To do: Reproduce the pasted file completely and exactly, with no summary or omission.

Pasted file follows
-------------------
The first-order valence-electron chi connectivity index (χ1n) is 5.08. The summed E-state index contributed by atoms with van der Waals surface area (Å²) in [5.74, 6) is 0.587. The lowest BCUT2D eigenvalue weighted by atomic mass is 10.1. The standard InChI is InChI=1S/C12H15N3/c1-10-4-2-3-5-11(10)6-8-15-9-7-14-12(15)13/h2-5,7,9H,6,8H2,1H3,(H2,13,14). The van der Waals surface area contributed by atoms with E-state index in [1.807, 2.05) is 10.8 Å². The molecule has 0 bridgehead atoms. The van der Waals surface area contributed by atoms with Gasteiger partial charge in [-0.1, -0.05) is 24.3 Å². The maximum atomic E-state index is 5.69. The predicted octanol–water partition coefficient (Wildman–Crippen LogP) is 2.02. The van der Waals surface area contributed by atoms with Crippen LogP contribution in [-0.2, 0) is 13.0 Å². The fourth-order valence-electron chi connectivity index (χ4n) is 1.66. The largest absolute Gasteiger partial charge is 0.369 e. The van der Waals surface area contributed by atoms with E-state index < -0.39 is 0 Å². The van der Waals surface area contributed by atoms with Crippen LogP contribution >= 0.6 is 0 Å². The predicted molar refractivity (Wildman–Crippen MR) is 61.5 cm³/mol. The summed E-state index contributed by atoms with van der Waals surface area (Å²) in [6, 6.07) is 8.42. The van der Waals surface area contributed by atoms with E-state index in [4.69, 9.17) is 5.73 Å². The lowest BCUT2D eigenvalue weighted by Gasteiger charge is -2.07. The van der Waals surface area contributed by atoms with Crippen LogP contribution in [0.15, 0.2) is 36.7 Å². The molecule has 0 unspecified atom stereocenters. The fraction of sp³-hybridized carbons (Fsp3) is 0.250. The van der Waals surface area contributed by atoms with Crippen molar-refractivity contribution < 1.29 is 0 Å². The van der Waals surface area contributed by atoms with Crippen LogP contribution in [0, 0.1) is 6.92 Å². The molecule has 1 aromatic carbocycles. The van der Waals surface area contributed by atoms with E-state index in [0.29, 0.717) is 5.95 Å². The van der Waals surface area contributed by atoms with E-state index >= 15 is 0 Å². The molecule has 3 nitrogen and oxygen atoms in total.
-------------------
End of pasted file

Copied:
The first-order valence-electron chi connectivity index (χ1n) is 5.08. The summed E-state index contributed by atoms with van der Waals surface area (Å²) in [5.74, 6) is 0.587. The lowest BCUT2D eigenvalue weighted by atomic mass is 10.1. The standard InChI is InChI=1S/C12H15N3/c1-10-4-2-3-5-11(10)6-8-15-9-7-14-12(15)13/h2-5,7,9H,6,8H2,1H3,(H2,13,14). The van der Waals surface area contributed by atoms with E-state index in [1.807, 2.05) is 10.8 Å². The molecule has 0 bridgehead atoms. The van der Waals surface area contributed by atoms with Gasteiger partial charge in [-0.1, -0.05) is 24.3 Å². The maximum atomic E-state index is 5.69. The predicted octanol–water partition coefficient (Wildman–Crippen LogP) is 2.02. The van der Waals surface area contributed by atoms with Crippen LogP contribution in [-0.2, 0) is 13.0 Å². The fourth-order valence-electron chi connectivity index (χ4n) is 1.66. The largest absolute Gasteiger partial charge is 0.369 e. The van der Waals surface area contributed by atoms with E-state index < -0.39 is 0 Å². The van der Waals surface area contributed by atoms with Crippen LogP contribution >= 0.6 is 0 Å². The predicted molar refractivity (Wildman–Crippen MR) is 61.5 cm³/mol. The summed E-state index contributed by atoms with van der Waals surface area (Å²) in [6, 6.07) is 8.42. The van der Waals surface area contributed by atoms with E-state index in [4.69, 9.17) is 5.73 Å². The lowest BCUT2D eigenvalue weighted by Gasteiger charge is -2.07. The van der Waals surface area contributed by atoms with Crippen LogP contribution in [0.15, 0.2) is 36.7 Å². The molecule has 0 unspecified atom stereocenters. The fraction of sp³-hybridized carbons (Fsp3) is 0.250. The van der Waals surface area contributed by atoms with Crippen molar-refractivity contribution < 1.29 is 0 Å². The van der Waals surface area contributed by atoms with Crippen LogP contribution in [0, 0.1) is 6.92 Å². The molecule has 1 aromatic carbocycles. The van der Waals surface area contributed by atoms with E-state index in [0.29, 0.717) is 5.95 Å². The van der Waals surface area contributed by atoms with E-state index >= 15 is 0 Å². The molecule has 3 nitrogen and oxygen atoms in total.